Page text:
Students Secretly Taping Angry Teachers

This is a partial transcript from "The O'Reilly Factor," February 8, 2007, that has been edited for clarity.

BILL O'REILLY, HOST: "Unresolved Problem" segment tonight, all over the country, cell phones and other electronic devices are causing trouble in schools. Students are using these devices in a variety of ways, including taping angry teachers.


UNIDENTIFIED MALE: I don't want to hear a sound! Not a sound! (INAUDIBLE) will come on, you will stand quietly, you will pay attention! Any questions?

UNIDENTIFIED MALE: You will stop talking when I tell you to stop talking! You have been getting out of hand here. You will settle down now and you will stay that way. You are disrupting class across the hall. So when I tell you to stop talking, that means stop whistling and stop acting like an idiot.


UNIDENTIFIED MALE: Knock it off! You unfortunately, if this was on the street and I saw you throw pencil (ph) and you hit me in the head, we would not even be having this stupid conversation, I would just come over pull your head off your shoulders.


O'REILLY: Now here in New York City, schools have banned all cell phones, controversy is nationwide. Joining us from Miami, Mark Eiglarsh, an attorney and free speech advocate.

So what do you think about — in general about the cell phones in school? I mean, these kids are text messaging, they're talking on the phone in class. They're doing all this kind of stuff. What do you think about that?

MARK EIGLARSH, ATTORNEY/FREE SPEECH ADVOCATE: Well, any student who's creating a disturbance obviously should be punished and reprimanded. That's not appropriate. The reality, Bill, is students are bringing them to school, whether we like it or not, in schools that don't permit phones in school. They're bringing them in. So they're there. Now, can they be used for a positive impact? The answer is yes. We just saw some great video of teachers acting improperly, committing emotional abuse, at a minimum, on students and reprimanding them.

O'REILLY: So you think scolding teachers — scolding students in a loud voice is emotional abuse? Is that what you're telling me?

EIGLARSH: Did you see that video?

O'REILLY: I did.

EIGLARSH: Bill, that is grossly inappropriate. And while most teachers are wonderful...

O'REILLY: I want to know what's grossly inappropriate about it. Is it raising a voice to a student is emotional abuse? Is that what you're saying?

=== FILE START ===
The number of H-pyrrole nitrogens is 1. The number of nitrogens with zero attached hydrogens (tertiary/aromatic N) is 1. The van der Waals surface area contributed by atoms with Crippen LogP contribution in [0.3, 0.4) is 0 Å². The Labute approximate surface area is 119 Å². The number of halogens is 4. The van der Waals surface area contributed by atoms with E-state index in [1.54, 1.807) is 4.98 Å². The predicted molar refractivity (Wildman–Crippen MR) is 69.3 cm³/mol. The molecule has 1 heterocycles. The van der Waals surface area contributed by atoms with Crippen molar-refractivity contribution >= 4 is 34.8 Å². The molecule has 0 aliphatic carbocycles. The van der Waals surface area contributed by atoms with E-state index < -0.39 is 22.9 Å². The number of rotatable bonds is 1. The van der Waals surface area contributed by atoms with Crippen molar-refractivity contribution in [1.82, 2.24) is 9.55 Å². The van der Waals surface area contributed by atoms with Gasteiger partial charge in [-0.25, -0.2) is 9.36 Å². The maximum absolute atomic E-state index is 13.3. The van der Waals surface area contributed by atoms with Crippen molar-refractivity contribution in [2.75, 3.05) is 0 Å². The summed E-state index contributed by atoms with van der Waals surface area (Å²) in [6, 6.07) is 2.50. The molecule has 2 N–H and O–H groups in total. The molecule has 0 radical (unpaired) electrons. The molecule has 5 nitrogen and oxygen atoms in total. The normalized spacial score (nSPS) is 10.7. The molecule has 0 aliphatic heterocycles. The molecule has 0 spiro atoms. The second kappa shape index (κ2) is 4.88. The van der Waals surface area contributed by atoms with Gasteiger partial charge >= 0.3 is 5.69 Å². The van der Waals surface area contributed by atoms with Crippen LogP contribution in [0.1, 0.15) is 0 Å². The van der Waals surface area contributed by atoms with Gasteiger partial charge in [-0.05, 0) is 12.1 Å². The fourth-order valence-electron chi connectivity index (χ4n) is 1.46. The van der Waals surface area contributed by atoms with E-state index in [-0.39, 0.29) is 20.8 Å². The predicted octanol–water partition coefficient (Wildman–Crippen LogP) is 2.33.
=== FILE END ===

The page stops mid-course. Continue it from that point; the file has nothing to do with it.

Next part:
EIGLARSH: It depends on the manner in which they're raising their voice and the words that they choose to use.

O'REILLY: All right. I think if the teacher goes out of control, you're right. But I think that yelling at a student or a class is not emotional abuse.

Now if you're a principal, would you ban all cell phones from the school grounds, as they have in New York City?

EIGLARSH: Absolutely not. It could never be enforced, first of all.

O'REILLY: Sure it could. OK. Absolutely. If you ban the cell phone and it is visible, you confiscate it. It's gone. And then you suspend the student for a day or you give them some other punishment. So you can enforce it.

But you would not — you would not — look, but I live here in the city, and I know how they enforce it, and it works. So whether you disagree or not doesn't matter.

But you say what? You say that the kids should be able to have a cell phone in the classroom? What if it rings in the middle of a lesson or a test? What do you think about that?

EIGLARSH: Then they should — they should be disciplined for disturbing the classroom the same way...

O'REILLY: But what's the rule? What's the rule?

EIGLARSH: I need to turn my phone off or it will be confiscated.

O'REILLY: All right. So you turn the phone off the whole school day or what's the rule?

EIGLARSH: The rule is that you cannot have a phone that disturbs the classroom.

O'REILLY: That disturbs the class. So you put it on vibrate? Is that OK? And then you can pick it up and just watch your text message?

EIGLARSH: No, you can't use it during classroom hours unless a teacher is committing physical or emotional abuse. You can turn that thing on and have conclusive...

O'REILLY: And then you can secretly spy on the teacher?

EIGLARSH: Well, no Bill –- you can have conclusive proof that the teacher is misbehaving. And hopefully, that teacher will be reprimanded, instead of relying upon solely the word of a student.

O'REILLY: What you're saying is that kids should be allowed to secretly tape their teachers. You know, we saw this video edited. This is edited video. We don't know what the kid did, whether the kid spit at the teacher or said "F you" to the teacher. We don't know anything.

I do agree the teacher has to be under control in the classroom. I taught for two years. But I did raise my voice, and it wasn't emotional abuse. And you can't control the class unless you have.

EIGLARSH: Bill, you knew when you taught in Ocalaca, close by to where I'm at right now, that there were some teachers that were short of 52 cards and shouldn't be teaching...

O'REILLY: That's true.

EIGLARSH: ... with video showing that they were not properly behaving themselves in the classroom.

O'REILLY: But you can't allow children...

EIGLARSH: ... physically, emotionally abusing a child.

O'REILLY: If you want that type of surveillance on teachers, then you allow a camera to record in the classroom that's mounted and everybody sees it. You can't allow students...

EIGLARSH: Bring them on, Bill. Bring them on. Bring the cameras in there.

O'REILLY: I don't know how the ACLU is going to feel about that. I don't know how the ACLU is going to feel about that.

All right, Counselor. Interesting discussion that's going on all over the USA. We appreciate your time.

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